Undaunted, he returned to the flaming vehicle a third time.  During this attempt, he was able to extract the driver and pull her to safety.  As he moved her to a safe location, her clothing was smoking from the heat.  Within seconds of freeing her from the vehicle, it was engulfed in flames.   There is no doubt that Officer Quillon saved a life that day.
The Virginia Association of Chiefs of Police & Foundation is proud to recognize Albemarle County Police Officer Paul Quillon with the 2018 VACP Award for Lifesaving. 
Buena Vista Police Department
Officer Jacob Christopher Moore

Early on Sunday, April 2, 2018, shortly after coming on duty, Buena Vista Police Officer Jacob Moore was dispatched to assist the fire department with traffic control for a structure fire on Linden Avenue. Officer Moore was the first responder to arrive on the scene.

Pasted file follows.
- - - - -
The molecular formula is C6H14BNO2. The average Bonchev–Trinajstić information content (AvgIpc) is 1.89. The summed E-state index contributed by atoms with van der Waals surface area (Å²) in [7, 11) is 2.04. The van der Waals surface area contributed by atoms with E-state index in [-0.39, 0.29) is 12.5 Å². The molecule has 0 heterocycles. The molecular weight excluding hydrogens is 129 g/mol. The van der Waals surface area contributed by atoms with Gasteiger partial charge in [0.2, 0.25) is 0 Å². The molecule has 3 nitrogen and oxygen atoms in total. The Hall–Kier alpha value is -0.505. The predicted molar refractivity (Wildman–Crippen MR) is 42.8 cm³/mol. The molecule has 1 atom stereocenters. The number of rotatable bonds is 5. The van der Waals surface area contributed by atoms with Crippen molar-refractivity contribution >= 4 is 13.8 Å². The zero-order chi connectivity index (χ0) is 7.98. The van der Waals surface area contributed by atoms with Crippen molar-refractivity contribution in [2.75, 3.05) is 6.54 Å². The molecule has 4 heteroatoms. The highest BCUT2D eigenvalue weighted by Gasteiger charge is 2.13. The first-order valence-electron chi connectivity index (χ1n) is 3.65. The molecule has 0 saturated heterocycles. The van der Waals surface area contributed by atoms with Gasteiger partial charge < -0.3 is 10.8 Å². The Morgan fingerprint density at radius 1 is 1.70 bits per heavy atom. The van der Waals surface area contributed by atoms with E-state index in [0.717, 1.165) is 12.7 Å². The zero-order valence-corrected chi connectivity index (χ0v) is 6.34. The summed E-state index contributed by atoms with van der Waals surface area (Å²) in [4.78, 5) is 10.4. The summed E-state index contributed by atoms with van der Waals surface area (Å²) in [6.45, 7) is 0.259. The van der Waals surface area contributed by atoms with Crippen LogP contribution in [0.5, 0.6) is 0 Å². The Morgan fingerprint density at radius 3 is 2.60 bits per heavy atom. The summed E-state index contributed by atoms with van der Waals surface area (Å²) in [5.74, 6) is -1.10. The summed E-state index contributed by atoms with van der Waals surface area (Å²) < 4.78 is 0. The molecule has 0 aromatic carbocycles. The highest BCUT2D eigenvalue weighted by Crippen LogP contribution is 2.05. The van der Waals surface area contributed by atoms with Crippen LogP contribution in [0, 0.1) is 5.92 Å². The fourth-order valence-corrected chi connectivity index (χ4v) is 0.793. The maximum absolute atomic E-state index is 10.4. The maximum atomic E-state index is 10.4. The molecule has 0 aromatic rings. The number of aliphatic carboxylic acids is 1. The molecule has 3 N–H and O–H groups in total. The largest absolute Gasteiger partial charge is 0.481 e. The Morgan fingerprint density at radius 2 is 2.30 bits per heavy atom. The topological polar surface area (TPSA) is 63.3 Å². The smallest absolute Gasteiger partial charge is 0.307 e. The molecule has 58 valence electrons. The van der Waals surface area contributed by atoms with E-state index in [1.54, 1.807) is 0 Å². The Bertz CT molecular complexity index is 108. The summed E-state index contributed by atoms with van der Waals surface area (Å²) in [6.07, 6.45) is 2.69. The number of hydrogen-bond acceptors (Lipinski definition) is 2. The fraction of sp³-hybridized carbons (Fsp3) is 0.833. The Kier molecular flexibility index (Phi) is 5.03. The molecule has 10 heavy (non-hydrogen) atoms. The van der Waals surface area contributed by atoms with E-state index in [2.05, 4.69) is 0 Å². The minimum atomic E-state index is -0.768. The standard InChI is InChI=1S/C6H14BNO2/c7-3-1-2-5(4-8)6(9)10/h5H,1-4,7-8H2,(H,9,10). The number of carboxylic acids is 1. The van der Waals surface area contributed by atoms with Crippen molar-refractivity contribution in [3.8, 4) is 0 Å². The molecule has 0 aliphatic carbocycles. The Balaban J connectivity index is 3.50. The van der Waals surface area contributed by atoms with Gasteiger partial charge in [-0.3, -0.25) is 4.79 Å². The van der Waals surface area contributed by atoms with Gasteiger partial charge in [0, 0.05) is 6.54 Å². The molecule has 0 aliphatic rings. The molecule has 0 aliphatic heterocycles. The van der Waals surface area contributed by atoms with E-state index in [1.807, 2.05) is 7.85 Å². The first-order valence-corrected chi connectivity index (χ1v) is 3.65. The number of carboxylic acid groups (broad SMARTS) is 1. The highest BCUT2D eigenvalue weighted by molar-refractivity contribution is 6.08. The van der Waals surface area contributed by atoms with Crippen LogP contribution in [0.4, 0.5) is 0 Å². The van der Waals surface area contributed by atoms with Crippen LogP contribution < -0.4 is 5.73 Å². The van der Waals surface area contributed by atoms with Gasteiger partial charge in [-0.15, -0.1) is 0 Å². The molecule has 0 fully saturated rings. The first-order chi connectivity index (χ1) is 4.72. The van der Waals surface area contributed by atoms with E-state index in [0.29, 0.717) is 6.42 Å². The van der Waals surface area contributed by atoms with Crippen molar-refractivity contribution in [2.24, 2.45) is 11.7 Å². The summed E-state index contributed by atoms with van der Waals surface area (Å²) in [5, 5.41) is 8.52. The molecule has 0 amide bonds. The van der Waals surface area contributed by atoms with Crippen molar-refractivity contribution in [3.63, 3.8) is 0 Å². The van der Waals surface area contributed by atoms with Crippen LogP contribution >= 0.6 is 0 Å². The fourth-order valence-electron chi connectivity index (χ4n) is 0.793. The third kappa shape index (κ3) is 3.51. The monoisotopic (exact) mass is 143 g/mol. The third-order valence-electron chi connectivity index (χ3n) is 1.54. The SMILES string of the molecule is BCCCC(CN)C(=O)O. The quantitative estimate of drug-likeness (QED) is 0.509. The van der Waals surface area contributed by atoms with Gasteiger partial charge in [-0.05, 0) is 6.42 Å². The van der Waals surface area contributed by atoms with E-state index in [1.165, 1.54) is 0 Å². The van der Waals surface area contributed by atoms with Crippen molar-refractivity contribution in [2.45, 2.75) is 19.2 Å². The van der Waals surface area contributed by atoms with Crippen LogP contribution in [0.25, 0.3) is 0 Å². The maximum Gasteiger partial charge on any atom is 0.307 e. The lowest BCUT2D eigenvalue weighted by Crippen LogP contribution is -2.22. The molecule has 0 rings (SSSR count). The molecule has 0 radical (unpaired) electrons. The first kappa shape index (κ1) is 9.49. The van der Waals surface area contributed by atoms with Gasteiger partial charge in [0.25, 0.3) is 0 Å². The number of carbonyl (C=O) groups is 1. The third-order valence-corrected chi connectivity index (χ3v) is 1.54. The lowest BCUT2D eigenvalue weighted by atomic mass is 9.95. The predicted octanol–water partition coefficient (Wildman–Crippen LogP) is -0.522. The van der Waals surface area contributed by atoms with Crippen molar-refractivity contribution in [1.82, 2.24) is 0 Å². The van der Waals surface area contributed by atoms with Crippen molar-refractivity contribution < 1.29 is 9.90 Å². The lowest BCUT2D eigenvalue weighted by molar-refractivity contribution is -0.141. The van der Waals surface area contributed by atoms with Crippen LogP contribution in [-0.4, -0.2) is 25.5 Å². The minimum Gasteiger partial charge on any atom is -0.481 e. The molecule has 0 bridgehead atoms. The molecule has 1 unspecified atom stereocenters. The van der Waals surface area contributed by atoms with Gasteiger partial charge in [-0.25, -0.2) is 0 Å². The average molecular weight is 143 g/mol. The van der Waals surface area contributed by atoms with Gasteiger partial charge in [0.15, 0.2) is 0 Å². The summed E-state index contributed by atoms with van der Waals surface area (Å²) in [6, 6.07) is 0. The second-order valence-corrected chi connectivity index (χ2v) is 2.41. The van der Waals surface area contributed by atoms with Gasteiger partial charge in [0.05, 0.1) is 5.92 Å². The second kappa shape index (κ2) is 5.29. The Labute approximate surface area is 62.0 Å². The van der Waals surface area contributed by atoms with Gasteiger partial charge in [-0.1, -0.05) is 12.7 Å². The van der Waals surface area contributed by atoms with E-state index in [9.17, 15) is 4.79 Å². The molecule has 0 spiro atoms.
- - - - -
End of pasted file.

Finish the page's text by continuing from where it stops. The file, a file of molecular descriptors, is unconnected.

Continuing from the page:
Officer Moore turned onto Linden Ave and observed that the residence was on fire. Flames were noticeable in the attached garage and smoke was billowing from the residence. Officer Moore immediately knocked on the front door to alert the residents. Thomas and Lovey Atkinson were at home but were not aware that their home was on fire. Officer Moore quickly removed Mrs. Atkinson from the home but could not locate her husband. Officer Moore reentered the home and went into the basement, where he found Mr. Atkinson. Both Officer Moore and Mr. Atkinson exited the burning building, and Mr. Atkinson was reunited with his wife.
While checking the couple's welfare, Mrs. Atkinson alerted Officer Moore that “Zoey” was still inside. Fearing that there was another person inside the house with flames visibly showing throughout the structure, Officer Moore entered the home for a second time to look for Zoey. He checked the first floor with no luck, so he went down to the basement calling for Zoey. He noticed through the building smoke what appeared to be a small dog running across the floor. He then realized that Zoey was the family pet. Officer Moore called to the dog but she would not approach the officer.